Domain Ontology and Hermann Brain Dominance Instrument Model for Personalized E-Learning Hypermedia System

Domain Ontology and Hermann Brain Dominance Instrument Model for Personalized E-Learning Hypermedia System

Mahnane Lamia, Laskri Mohamed Tayeb
DOI: 10.4018/jwltt.2012100101
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A number of adaptive e-learning hypermedia systems (AEHS) have been developed to support learning styles as a source for adaptation. However, these systems suffer from several problems, namely: lack of maintenance adaptation to learning style, less attention was paid to thinking styles and the insertion of specific teaching strategies into learning content. This paper proposes an AEHS model based on thinking styles and domain ontology. The experiment was completed in three phases for both experimental and control groups. In the first phase all the students were informed that they will participate in an experimental process. The students received a short introduction on how to use the system and to create a user account for login purposes into the system. Then, information about thinking styles categories were given to the experimental group and were asked to complete the questionnaire. In the second phase, the students followed regularly the lessons until the completion of the course; meanwhile taking a quiz at the end of each lesson. In the third phase, learners followed a link to do the post-test.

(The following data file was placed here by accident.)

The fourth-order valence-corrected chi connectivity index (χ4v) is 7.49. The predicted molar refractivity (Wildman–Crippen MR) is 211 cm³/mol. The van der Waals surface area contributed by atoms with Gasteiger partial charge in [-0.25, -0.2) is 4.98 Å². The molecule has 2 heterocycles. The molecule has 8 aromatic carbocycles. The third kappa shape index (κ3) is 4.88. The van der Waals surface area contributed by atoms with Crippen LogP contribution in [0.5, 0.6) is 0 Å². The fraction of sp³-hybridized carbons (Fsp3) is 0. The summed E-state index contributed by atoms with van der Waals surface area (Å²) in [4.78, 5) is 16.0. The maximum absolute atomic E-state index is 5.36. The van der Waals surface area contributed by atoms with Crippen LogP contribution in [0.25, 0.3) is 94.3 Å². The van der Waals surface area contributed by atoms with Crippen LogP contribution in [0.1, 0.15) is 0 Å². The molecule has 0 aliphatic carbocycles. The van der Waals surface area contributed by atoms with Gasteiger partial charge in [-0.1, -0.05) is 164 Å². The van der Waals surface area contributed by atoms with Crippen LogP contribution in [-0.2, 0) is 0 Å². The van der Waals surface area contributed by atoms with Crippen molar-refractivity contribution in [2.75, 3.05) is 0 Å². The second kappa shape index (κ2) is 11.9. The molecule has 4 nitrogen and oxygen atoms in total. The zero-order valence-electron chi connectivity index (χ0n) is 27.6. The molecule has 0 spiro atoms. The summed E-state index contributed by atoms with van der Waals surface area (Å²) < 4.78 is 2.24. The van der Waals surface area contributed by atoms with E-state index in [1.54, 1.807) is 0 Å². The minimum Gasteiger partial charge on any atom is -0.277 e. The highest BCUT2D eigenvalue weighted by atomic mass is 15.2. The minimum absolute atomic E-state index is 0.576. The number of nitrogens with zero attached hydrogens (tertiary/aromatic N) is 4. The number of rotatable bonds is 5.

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Many studies related to AEHS with different focuses and approaches, one may cite: Dall Acqua (Dall, 2009) proposed a multidimensional design model, describing the specifications needed for an educational environment and examined the condition that makes a learning environment “adaptive”. Dekson et al. (2010) conducted a survey on the various models of adaptive content delivery system and proposed newer methods of delivering adaptive content for adaptive e-portfolio system. Mustafa et al. (2011) presented an approach to integrate learning styles into adaptive e-Learning hypermedia system and assessed the effect of adapting educational materials individualized to the student’s learning style. PERSO (Chorfi et al., 2004) employs RBC approach (case based reasoning) to determine which courses to suggest to learners based on their knowledge level, and their media preferences. WELSA (Web-based Educational with Learning Style adaptation) (Popescu et al., 2008) adopts the unified model of learning style which embeds characteristics of several models proposed in literature, to adapt courses to learners.

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